Friday, April 13, 2012
Trayvon Martin, George Zimmerman, and the Law of Self Defense
When may one legally employ deadly force in self defense? There are three criteria that must all be met in order for a citizen to legally employ deadly force. A failure on even one of the three means that deadly force is not called for, and one can expect to be prosecuted if one employs it. The criteria in a nutshell: (1) the person against whom the force is employed, the attacker, shows intent to inflict deadly harm, (2) the attacker has the means and ability to do so, and (3) there’s no easier solution than employing deadly force in defense. The "stand your ground" principle reduces the difficulty of meeting the third criterion, but doesn’t eliminate it. It simply says that if a person is attacked, or has reasonable grounds to believe s/he is about to come under attack, s/he can't be prosecuted for not having fled.
If the facts that have been reported are correct, it seems obvious that George Zimmerman cannot establish even one of these criteria were met. But even worse for him, if one initiates the conflict, one can't then rely on these three criteria for a defense. You can't start fights and then claim self defense if your victim resists.
If the accounts reported in the press are true, then by his own admission, and against police advice, Zimmerman started the fight... if there even was a fight, which is doubtful. Trayvon Martin was walking on a public street, minding his own business, when this armed thug approached him with hostile intent. Zimmerman trailed and approached his unarmed victim after having been told by police not to do so. By his own account Zimmerman then challenged Martin and provoked a confrontation. Martin did not wield deadly force (but possibly was entitled to do so). He might or might not have resisted Zimmerman, but regardless, it's an open and shut case against Zimmerman. Zimmerman armed himself and then initiated the conflict, while Trayvon Martin was not engaged in threatening behavior, but in entirely innocent and unsuspicious behavior. Martin was unarmed. Zimmerman has no defense, and "stand your ground" is irrelevant to the matter.
That Zimmerman was not charged initially is outrageous. It is completely unbelievable to me that this was anything other than the police and prosecutor saying "we don't prosecute white men for killing black teens." For all these reasons I signed the petition calling for the State of Florida to go after Zimmerman, and I'm glad they did.
I could stop here but for the crazy discussion and commentary in the press over this vicious crime. Somehow, instead of focusing on the obvious malfeasance by the local authorities in this case, the press, commentators, and political hacks of the left have tried to pin blame on the "stand your ground" law. This is simply, well, crazy. Under Florida's "stand your ground" law, Trayvon Martin had no obligation to flee Zimmerman. Had he managed to grab Zimmerman's gun and kill him, he'd have had a perfectly good defense with this law protecting him. The law does not provide any justification for Zimmerman's action. Local authorities didn't fail to prosecute Zimmerman because their hands were tied by the law, they simply refused to enforce the law, presumably for racial reasons. I think this will be clear when the Special Prosecutor, Angela Corey, wins an easy conviction in the case.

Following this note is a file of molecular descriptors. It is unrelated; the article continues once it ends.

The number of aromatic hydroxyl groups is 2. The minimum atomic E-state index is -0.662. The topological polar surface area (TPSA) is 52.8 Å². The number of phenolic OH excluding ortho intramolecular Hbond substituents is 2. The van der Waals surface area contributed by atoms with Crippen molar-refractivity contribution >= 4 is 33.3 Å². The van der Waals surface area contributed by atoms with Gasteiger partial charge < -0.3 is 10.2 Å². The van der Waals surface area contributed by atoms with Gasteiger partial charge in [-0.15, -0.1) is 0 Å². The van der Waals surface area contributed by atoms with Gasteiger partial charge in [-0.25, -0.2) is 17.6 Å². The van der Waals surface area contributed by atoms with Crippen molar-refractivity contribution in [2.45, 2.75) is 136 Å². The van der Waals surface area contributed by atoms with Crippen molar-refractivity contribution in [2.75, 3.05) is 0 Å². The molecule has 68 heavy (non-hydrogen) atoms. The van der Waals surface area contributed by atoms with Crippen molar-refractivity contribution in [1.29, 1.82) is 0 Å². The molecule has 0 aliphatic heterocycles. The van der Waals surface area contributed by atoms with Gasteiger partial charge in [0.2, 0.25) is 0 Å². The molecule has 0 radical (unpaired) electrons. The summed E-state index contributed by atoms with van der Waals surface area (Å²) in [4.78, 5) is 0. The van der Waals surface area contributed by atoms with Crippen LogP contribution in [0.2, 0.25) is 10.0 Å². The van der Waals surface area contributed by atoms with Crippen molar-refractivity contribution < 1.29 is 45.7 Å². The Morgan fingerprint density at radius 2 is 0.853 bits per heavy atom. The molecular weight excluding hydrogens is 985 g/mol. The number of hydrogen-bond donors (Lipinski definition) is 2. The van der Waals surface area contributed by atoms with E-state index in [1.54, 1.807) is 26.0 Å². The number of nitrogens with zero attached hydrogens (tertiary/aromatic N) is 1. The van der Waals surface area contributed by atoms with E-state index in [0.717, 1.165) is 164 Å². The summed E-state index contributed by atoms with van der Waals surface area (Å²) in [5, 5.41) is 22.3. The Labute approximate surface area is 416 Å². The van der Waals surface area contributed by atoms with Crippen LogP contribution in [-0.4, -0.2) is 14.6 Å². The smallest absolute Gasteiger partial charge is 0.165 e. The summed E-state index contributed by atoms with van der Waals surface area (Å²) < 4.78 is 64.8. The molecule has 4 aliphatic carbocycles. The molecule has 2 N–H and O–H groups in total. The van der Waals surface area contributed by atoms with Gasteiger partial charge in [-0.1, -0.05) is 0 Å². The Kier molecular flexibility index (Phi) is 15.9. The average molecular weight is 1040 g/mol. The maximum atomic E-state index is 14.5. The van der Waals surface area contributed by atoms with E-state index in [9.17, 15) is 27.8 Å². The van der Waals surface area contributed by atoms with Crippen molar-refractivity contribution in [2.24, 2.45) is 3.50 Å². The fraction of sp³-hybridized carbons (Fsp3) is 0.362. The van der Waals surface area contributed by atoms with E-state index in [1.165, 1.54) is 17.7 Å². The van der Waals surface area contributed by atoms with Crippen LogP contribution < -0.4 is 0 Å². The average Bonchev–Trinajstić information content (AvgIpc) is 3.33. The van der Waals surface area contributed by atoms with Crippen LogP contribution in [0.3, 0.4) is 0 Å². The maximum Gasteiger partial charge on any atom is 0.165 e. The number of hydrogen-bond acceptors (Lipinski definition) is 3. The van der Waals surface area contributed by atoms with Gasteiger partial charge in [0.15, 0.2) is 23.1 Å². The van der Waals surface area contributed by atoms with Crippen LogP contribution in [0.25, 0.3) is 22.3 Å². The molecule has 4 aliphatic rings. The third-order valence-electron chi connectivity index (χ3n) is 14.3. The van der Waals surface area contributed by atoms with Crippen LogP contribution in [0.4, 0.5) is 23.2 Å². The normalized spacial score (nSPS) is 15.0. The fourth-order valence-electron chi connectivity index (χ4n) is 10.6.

The entire episode has been a sequence of outrages, beginning with Zimmerman's attack, followed by the refusal of the local authorities to do justice, and then followed by the insistence of the media and commentators to try the case (e.g. I heard one Michigan Public Radio newscaster refer to the "murder of Trayvon Martin" early in the case), misrepresent the Florida law, and attack scapegoats such as the American Legislative Exchange Council (ALEC). Paul Krugman, once a respectable economist, chose to lie boldfacedly about the law, falsely describing it as a law that allows you to shoot anyone you consider threatening and not face arrest. He also manages to blame ALEC, the Koch brothers, Exxon-Mobile, and their conspiracy to destroy democracy. He so misrepresents the law and the situation that it's hard to know how to respond, other than to note he's become a despicable scoundrel who will say anything for political points.
The "stand your ground" principle is important. There's no reason at all that honest citizens, minding their own business, should be vulnerable to prosecution for insufficiently getting out of the way of their attackers. An honest application of the law would find that Trayvon Martin had no obligation to flee Zimmerman. If progressives like Krugman or the hacks in the media really cared about justice, they would defend the law and be screaming for investigation of the local authorities for refusing to prosecute Zimmerman. Instead, they are using this to demonize and attack their political opponents. There's something ironically Zimmermanesque in their behavior.